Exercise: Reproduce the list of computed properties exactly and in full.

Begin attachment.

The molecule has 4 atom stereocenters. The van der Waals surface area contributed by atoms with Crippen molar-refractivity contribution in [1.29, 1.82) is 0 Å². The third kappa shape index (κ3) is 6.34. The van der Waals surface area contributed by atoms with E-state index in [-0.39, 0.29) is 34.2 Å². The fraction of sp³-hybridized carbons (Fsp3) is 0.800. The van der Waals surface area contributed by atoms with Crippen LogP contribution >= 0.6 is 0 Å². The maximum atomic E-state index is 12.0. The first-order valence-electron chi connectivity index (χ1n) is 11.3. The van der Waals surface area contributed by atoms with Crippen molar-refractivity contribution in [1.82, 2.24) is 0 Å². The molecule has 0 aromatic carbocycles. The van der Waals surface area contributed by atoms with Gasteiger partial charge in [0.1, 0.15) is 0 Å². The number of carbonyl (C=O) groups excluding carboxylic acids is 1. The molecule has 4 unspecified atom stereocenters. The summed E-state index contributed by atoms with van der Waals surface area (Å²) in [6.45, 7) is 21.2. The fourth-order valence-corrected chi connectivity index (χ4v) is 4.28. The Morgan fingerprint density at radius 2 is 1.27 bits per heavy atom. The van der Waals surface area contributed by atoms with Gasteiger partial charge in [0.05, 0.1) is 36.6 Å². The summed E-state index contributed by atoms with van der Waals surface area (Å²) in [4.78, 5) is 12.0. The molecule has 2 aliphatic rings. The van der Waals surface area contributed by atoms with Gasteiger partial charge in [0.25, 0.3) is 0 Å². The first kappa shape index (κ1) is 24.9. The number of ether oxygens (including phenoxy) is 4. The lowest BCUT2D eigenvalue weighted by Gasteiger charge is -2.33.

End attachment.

The molecule has 4 atom stereocenters. The van der Waals surface area contributed by atoms with Crippen molar-refractivity contribution in [1.29, 1.82) is 0 Å². The third kappa shape index (κ3) is 6.34. The van der Waals surface area contributed by atoms with E-state index in [-0.39, 0.29) is 34.2 Å². The fraction of sp³-hybridized carbons (Fsp3) is 0.800. The van der Waals surface area contributed by atoms with Crippen LogP contribution >= 0.6 is 0 Å². The maximum atomic E-state index is 12.0. The first-order valence-electron chi connectivity index (χ1n) is 11.3. The van der Waals surface area contributed by atoms with Crippen molar-refractivity contribution in [1.82, 2.24) is 0 Å². The molecule has 0 aromatic carbocycles. The van der Waals surface area contributed by atoms with Gasteiger partial charge in [0.1, 0.15) is 0 Å². The number of carbonyl (C=O) groups excluding carboxylic acids is 1. The molecule has 4 unspecified atom stereocenters. The summed E-state index contributed by atoms with van der Waals surface area (Å²) in [6.45, 7) is 21.2. The fourth-order valence-corrected chi connectivity index (χ4v) is 4.28. The Morgan fingerprint density at radius 2 is 1.27 bits per heavy atom. The van der Waals surface area contributed by atoms with Gasteiger partial charge in [0.05, 0.1) is 36.6 Å². The summed E-state index contributed by atoms with van der Waals surface area (Å²) in [4.78, 5) is 12.0. The molecule has 2 aliphatic rings. The van der Waals surface area contributed by atoms with Gasteiger partial charge in [0.25, 0.3) is 0 Å². The first kappa shape index (κ1) is 24.9. The number of ether oxygens (including phenoxy) is 4. The lowest BCUT2D eigenvalue weighted by Gasteiger charge is -2.33.